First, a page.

Walking Old San Juan with Across Caribe
COVER THE PROGRESS PART I: WALKING OLD SAN JUAN WITH ACROSS CARIBE
ONE YEAR AFTER HURRICANE MARIA SLAMMED INTO THE ISLAND, PUERTO RICO AND ITS RESIDENTS ARE RECOVERING, REBUILDING AND ANXIOUSLY AWAITING VISITORS TO RETURN. IN DECEMBER 2018, I DECIDED TO VISIT THE ISLAND TO SEE FOR MYSELF THE PROGRESS THAT HAS BEEN MADE. IN A FOUR-PART SERIES, I’LL BE CHRONICLING MY TRAVELS THROUGHOUT PUERTO RICO AND SHARING THE INSPIRING STORIES OF THE PEOPLE IN THE TOURISM INDUSTRY WHO I MET ALONG THE WAY. MY HOPE IS TO USE THESE STORIES AND PHOTOS TO PUT A FACE TO THE RECOVERY EFFORTS AND TO ENCOURAGE OTHERS TO VISIT THE ISLAND OF ENCHANTMENT.
IN PART I, WE’RE HIGHLIGHTING ACROSS CARIBE, A HUSBAND-AND-WIFE TOUR OPERATOR SPECIALIZING IN OFF-THE-BEATEN-PATH EXPERIENCES ACROSS PUERTO RICO.
“Her name means ‘movement.’”
At El Jibarito, a popular local lunch spot in Old San Juan, I sat across the table from Sahid and Cindy Perez, watching in amazement and amusement their two-year-old little girl, Noa. We had just spent the last four hours in the Puerto Rican heat—canvasing the streets of Old San Juan in search of those bragworthy shots of the city’s iconic sites (not the most exciting activity for an active toddler)—and here was Noa, still climbing over chairs and her parents, thanks in part to several pit stops where she refueled on quesito, fruit, the leftover cookies from the cup holder of her stroller and now a sampling of her parents’ lunch. The Perezes spoke glowingly of their precocious toddler, who frequently transitioned from Dutch to Spanish to English in the same sentence, opened up naturally to total strangers with a toothy smile and spent “quiet time” at the table watching YouTube videos on Play-Doh, apparently one of her favorite hobbies.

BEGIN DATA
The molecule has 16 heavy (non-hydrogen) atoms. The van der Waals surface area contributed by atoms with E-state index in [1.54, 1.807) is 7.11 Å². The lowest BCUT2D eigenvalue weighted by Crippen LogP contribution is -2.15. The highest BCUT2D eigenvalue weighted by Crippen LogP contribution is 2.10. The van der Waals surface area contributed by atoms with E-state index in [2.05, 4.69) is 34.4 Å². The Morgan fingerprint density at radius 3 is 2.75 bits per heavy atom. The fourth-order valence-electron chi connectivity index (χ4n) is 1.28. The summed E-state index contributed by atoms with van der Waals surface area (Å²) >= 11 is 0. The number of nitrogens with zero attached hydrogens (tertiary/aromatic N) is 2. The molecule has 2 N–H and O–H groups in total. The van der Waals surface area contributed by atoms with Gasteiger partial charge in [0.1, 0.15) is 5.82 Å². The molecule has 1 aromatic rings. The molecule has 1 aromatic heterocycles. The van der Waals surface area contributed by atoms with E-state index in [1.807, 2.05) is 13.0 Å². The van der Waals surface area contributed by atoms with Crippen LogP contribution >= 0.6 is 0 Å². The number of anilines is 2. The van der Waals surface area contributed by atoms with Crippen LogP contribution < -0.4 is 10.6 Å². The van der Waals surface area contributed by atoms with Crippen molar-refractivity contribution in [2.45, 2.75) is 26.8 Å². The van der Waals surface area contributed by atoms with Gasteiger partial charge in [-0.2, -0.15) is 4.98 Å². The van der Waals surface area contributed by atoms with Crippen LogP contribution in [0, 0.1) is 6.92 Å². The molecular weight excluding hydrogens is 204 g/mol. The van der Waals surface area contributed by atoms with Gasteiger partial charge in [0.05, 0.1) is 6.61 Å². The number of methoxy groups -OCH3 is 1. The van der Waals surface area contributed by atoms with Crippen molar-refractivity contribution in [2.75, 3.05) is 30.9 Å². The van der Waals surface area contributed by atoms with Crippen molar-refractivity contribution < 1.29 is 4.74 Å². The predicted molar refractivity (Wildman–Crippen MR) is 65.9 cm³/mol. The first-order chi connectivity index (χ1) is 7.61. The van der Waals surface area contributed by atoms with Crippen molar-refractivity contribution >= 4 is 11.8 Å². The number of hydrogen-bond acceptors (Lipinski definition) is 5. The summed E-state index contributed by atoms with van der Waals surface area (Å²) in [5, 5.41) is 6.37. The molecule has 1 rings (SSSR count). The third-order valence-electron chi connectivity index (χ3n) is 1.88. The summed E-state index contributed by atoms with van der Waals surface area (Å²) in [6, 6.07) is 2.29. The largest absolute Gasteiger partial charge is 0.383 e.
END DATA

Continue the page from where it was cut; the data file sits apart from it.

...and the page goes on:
If you weren’t already tired from the long walk, you’d get tired just by watching her run around with a seemingly bottomless well of energy.
After spending a day with the Perezes, I learned that the meaning of Noa’s name not only captures her personality but, in a way, also serves as a personal mantra for the entire family. And that passion for movement, for growth and adventure through travel, shines through in the tours and activities that the Perezes offer through Across Caribe, which specializes in off-the-beaten-path experiences across Puerto Rico.
Sahid’s and Cindy’s lives have been as colorful as the bright pastel buildings that they photograph in Old San Juan, and that sense of wanderlust—now passed down and personified in Noa—developed in both of them at an early age. Sahid, born in Venezuela and raised in Puerto Rico, traveled around the world as a professional surfer in his teenage years, eventually coming back to the island to study sculpture and photography. From the Netherlands and trained as a dancer, Cindy bounced around as well, teaching and performing in countries across Europe, the Americas, Africa and even Asia. They met doing what they love—traveling and surfing—in Bali, and after a few years together, decided to turn their passion into a career in 2012.
As with most entrepreneurs, the Perezes can trace their company’s history back to modest beginnings, with Sahid offering tours out of his personal car, a ’91 Ford Nissan Quest minivan. Now, after consecutive years of TripAdvisor’s Certificate of Excellence designation, the company has on staff a number of local and experienced guides (and a comfier van).